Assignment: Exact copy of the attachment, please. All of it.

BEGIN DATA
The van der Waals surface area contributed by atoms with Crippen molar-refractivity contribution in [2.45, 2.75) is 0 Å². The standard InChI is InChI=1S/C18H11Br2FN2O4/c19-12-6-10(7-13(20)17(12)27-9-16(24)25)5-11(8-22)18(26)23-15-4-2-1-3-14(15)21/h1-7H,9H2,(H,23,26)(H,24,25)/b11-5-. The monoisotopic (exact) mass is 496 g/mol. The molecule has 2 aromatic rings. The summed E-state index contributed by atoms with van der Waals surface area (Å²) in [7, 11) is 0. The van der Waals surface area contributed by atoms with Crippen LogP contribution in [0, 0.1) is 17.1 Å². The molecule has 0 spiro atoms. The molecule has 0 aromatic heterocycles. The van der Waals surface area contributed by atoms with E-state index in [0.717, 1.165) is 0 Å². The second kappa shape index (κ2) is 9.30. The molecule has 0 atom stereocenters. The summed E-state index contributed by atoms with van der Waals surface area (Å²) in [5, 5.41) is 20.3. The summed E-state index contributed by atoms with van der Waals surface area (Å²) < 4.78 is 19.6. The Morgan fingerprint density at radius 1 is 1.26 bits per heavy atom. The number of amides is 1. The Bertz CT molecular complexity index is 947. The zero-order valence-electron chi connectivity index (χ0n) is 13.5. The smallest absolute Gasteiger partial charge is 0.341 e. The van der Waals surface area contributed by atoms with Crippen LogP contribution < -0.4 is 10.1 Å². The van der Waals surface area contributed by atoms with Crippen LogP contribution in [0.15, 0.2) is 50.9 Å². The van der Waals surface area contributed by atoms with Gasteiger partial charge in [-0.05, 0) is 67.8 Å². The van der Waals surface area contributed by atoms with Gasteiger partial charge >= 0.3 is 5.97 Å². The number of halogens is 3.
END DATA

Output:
The van der Waals surface area contributed by atoms with Crippen molar-refractivity contribution in [2.45, 2.75) is 0 Å². The standard InChI is InChI=1S/C18H11Br2FN2O4/c19-12-6-10(7-13(20)17(12)27-9-16(24)25)5-11(8-22)18(26)23-15-4-2-1-3-14(15)21/h1-7H,9H2,(H,23,26)(H,24,25)/b11-5-. The monoisotopic (exact) mass is 496 g/mol. The molecule has 2 aromatic rings. The summed E-state index contributed by atoms with van der Waals surface area (Å²) in [7, 11) is 0. The van der Waals surface area contributed by atoms with Crippen LogP contribution in [0, 0.1) is 17.1 Å². The molecule has 0 spiro atoms. The molecule has 0 aromatic heterocycles. The van der Waals surface area contributed by atoms with E-state index in [0.717, 1.165) is 0 Å². The second kappa shape index (κ2) is 9.30. The molecule has 0 atom stereocenters. The summed E-state index contributed by atoms with van der Waals surface area (Å²) in [5, 5.41) is 20.3. The summed E-state index contributed by atoms with van der Waals surface area (Å²) < 4.78 is 19.6. The Morgan fingerprint density at radius 1 is 1.26 bits per heavy atom. The number of amides is 1. The Bertz CT molecular complexity index is 947. The zero-order valence-electron chi connectivity index (χ0n) is 13.5. The smallest absolute Gasteiger partial charge is 0.341 e. The van der Waals surface area contributed by atoms with Crippen LogP contribution < -0.4 is 10.1 Å². The van der Waals surface area contributed by atoms with Crippen LogP contribution in [0.15, 0.2) is 50.9 Å². The van der Waals surface area contributed by atoms with Gasteiger partial charge in [-0.05, 0) is 67.8 Å². The van der Waals surface area contributed by atoms with Gasteiger partial charge >= 0.3 is 5.97 Å². The number of halogens is 3.